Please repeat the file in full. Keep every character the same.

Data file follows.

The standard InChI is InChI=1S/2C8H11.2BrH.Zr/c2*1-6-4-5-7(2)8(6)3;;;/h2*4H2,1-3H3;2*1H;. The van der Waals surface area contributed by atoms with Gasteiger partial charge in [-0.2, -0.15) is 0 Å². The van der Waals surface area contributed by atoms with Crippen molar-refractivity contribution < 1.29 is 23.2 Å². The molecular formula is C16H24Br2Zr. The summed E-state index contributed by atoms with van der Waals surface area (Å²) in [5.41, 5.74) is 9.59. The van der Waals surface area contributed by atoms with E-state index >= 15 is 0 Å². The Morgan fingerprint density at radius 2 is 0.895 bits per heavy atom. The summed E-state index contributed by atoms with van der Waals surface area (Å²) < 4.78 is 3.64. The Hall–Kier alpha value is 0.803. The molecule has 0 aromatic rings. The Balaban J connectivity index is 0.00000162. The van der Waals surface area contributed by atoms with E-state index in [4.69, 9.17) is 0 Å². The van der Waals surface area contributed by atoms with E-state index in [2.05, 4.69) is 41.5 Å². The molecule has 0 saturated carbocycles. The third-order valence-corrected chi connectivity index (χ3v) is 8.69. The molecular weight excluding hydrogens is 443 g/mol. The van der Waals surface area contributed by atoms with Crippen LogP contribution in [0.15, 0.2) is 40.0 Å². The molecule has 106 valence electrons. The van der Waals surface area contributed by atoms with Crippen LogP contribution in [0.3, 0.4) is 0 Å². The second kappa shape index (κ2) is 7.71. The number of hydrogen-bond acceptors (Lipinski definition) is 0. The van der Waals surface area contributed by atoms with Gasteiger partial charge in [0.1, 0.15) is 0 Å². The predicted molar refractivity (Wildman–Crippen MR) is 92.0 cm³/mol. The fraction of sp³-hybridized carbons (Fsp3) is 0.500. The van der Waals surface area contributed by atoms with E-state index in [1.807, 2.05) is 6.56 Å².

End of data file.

The standard InChI is InChI=1S/2C8H11.2BrH.Zr/c2*1-6-4-5-7(2)8(6)3;;;/h2*4H2,1-3H3;2*1H;. The van der Waals surface area contributed by atoms with Gasteiger partial charge in [-0.2, -0.15) is 0 Å². The van der Waals surface area contributed by atoms with Crippen molar-refractivity contribution < 1.29 is 23.2 Å². The molecular formula is C16H24Br2Zr. The summed E-state index contributed by atoms with van der Waals surface area (Å²) in [5.41, 5.74) is 9.59. The van der Waals surface area contributed by atoms with E-state index >= 15 is 0 Å². The Morgan fingerprint density at radius 2 is 0.895 bits per heavy atom. The summed E-state index contributed by atoms with van der Waals surface area (Å²) < 4.78 is 3.64. The Hall–Kier alpha value is 0.803. The molecule has 0 aromatic rings. The Balaban J connectivity index is 0.00000162. The van der Waals surface area contributed by atoms with E-state index in [4.69, 9.17) is 0 Å². The van der Waals surface area contributed by atoms with E-state index in [2.05, 4.69) is 41.5 Å². The molecule has 0 saturated carbocycles. The third-order valence-corrected chi connectivity index (χ3v) is 8.69. The molecular weight excluding hydrogens is 443 g/mol. The van der Waals surface area contributed by atoms with Crippen LogP contribution in [0.15, 0.2) is 40.0 Å². The molecule has 106 valence electrons. The van der Waals surface area contributed by atoms with Crippen LogP contribution in [0.3, 0.4) is 0 Å². The second kappa shape index (κ2) is 7.71. The number of hydrogen-bond acceptors (Lipinski definition) is 0. The van der Waals surface area contributed by atoms with Gasteiger partial charge in [0.1, 0.15) is 0 Å². The predicted molar refractivity (Wildman–Crippen MR) is 92.0 cm³/mol. The fraction of sp³-hybridized carbons (Fsp3) is 0.500. The van der Waals surface area contributed by atoms with E-state index in [1.807, 2.05) is 6.56 Å².